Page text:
Conclusion: the place of the human
To conclude, we address perhaps the most common critique of Posthumanism: that as archaeologists we could never be non-anthropocentric; that the central position of human beings to our discipline means they must always take centre stage. In this paper we have argued Posthumanism is multiple, and while there are some branches that seek to move away from the study of humans, most do not. The kind of Posthumanism that we espouse is one that argues that human beings are one of many components that make up our world, and that they cannot be understood apart from the wider relational assemblages, and the specific historical processes, of which they are part. The point here is not that Posthumanism suggests we should not study human beings, rather that we cannot unless we position them within this relational matrix. If an alien were to come to earth, we would not tell them that women were less than men, yet that alien might comment upon the fact that women get paid less, educated less, and are the victims of more violent sexual attacks. We would explain to the alien that it is not the case that this is eternally true, or true of humans in a vacuum; rather it is a product of relationships with things, animals, plants, power structures and politics that have emerged over 3000 years. If you want to understand why humans are the way they are, in all their complex historical vibrancy, you cannot possibly begin with a position that places those humans outside history, ready to be slotted into your predefined period. You have to begin with a flat ontology, that opens you up to the differences that make those worlds, to the ways in which different bodies, human and non-human, have the capacity to affect each other and to be affected in turn, and how all these things are historically immanent, not transcendent. This means we seek an archaeology that is not non-anthropocentric, but rather post-anthropocentric, a move which marks this as different to the OOO-inflected intentions of symmetrical archaeology and binds us to the posthumanist feminist accounts we find so inspirational (Braidotti Reference Braidotti2013; Reference Braidotti2019; Ferrando Reference Ferrando2019; cf. Crellin Reference Crellin2020; Crellin et al. Reference Crellin, Cipolla, Montgomery, Harris and Moore2021). A switch to Posthumanism is both a pledge to recognizing the radically different possibilities for human existence and an ethical commitment to experimenting with those possibilities to develop a world in which no single person is less than another. Archaeology's role in this is to open up our pasts to these differences, and through that to broaden our understandings of the present. To do so requires an accurate definition of what is meant by Posthumanism by both its supporters and its critics.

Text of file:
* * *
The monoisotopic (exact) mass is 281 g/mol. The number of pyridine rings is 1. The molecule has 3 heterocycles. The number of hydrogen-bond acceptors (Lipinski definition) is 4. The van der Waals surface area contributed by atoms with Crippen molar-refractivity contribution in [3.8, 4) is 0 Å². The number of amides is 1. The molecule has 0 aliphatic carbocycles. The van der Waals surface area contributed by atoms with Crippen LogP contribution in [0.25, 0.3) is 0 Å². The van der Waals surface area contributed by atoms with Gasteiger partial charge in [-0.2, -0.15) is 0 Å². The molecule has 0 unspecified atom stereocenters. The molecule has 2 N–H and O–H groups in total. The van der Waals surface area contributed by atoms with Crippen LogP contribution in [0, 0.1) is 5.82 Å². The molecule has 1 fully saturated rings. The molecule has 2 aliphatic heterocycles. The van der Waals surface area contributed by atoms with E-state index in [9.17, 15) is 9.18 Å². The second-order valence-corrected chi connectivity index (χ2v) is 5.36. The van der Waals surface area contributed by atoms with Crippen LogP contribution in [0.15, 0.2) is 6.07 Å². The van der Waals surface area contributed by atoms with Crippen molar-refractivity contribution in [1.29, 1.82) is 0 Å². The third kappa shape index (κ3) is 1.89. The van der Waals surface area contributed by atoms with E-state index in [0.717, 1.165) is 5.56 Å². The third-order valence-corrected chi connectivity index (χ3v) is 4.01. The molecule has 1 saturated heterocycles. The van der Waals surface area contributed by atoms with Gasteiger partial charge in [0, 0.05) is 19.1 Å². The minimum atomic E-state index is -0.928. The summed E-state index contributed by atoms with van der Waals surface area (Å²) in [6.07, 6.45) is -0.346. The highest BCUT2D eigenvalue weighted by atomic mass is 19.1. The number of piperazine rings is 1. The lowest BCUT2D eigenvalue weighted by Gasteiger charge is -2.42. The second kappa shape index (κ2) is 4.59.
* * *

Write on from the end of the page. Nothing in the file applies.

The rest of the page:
Many thanks to Manuel Fernández-Götz, Guillermo Díaz de Liaño and Andrew Gardner for their invitation to contribute to this special edition. In addition, we are very grateful to our colleagues who have helped us think about these issues, most notably Emily Banfield, Craig Cipolla, Hannah Cobb and Yvonne O'Dell: their help has certainly made a difference! Writing this article was partly supported by a Philip Leverhulme Prize (PLP-2016-109). The usual disclaimers apply.